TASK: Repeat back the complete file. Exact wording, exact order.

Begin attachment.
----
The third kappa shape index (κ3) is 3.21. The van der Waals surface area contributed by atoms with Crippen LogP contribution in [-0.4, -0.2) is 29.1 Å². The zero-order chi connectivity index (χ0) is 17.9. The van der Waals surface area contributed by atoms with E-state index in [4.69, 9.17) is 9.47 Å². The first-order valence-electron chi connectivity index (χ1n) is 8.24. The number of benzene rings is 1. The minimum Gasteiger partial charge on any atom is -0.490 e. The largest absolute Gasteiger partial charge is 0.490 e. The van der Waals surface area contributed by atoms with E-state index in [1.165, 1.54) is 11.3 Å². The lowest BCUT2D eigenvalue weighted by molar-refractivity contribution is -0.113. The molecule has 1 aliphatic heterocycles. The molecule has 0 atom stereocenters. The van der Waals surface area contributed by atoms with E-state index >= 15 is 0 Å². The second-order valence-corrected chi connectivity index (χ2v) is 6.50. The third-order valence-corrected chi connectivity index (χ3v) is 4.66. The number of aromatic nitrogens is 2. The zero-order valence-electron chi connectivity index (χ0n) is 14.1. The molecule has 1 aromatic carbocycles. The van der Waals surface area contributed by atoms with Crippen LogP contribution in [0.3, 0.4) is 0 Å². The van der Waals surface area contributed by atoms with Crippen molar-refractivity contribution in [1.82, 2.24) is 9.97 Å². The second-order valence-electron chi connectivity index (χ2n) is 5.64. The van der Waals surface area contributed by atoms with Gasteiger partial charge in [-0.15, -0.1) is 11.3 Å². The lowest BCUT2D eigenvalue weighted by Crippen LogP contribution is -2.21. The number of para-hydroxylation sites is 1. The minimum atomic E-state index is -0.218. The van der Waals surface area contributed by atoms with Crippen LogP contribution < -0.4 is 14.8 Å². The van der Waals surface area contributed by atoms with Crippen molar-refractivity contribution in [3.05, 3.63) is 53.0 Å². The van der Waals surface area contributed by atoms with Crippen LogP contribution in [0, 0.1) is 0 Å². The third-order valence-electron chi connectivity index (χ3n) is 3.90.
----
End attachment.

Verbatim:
The third kappa shape index (κ3) is 3.21. The van der Waals surface area contributed by atoms with Crippen LogP contribution in [-0.4, -0.2) is 29.1 Å². The zero-order chi connectivity index (χ0) is 17.9. The van der Waals surface area contributed by atoms with E-state index in [4.69, 9.17) is 9.47 Å². The first-order valence-electron chi connectivity index (χ1n) is 8.24. The number of benzene rings is 1. The minimum Gasteiger partial charge on any atom is -0.490 e. The largest absolute Gasteiger partial charge is 0.490 e. The van der Waals surface area contributed by atoms with E-state index in [1.165, 1.54) is 11.3 Å². The lowest BCUT2D eigenvalue weighted by molar-refractivity contribution is -0.113. The molecule has 1 aliphatic heterocycles. The molecule has 0 atom stereocenters. The van der Waals surface area contributed by atoms with E-state index >= 15 is 0 Å². The second-order valence-corrected chi connectivity index (χ2v) is 6.50. The third-order valence-corrected chi connectivity index (χ3v) is 4.66. The number of aromatic nitrogens is 2. The zero-order valence-electron chi connectivity index (χ0n) is 14.1. The molecule has 1 aromatic carbocycles. The van der Waals surface area contributed by atoms with Crippen LogP contribution in [0.3, 0.4) is 0 Å². The van der Waals surface area contributed by atoms with Crippen molar-refractivity contribution in [1.82, 2.24) is 9.97 Å². The second-order valence-electron chi connectivity index (χ2n) is 5.64. The van der Waals surface area contributed by atoms with Gasteiger partial charge in [-0.15, -0.1) is 11.3 Å². The lowest BCUT2D eigenvalue weighted by Crippen LogP contribution is -2.21. The number of para-hydroxylation sites is 1. The minimum atomic E-state index is -0.218. The van der Waals surface area contributed by atoms with Crippen LogP contribution < -0.4 is 14.8 Å². The van der Waals surface area contributed by atoms with Crippen molar-refractivity contribution in [3.05, 3.63) is 53.0 Å². The van der Waals surface area contributed by atoms with Crippen LogP contribution in [0, 0.1) is 0 Å². The third-order valence-electron chi connectivity index (χ3n) is 3.90.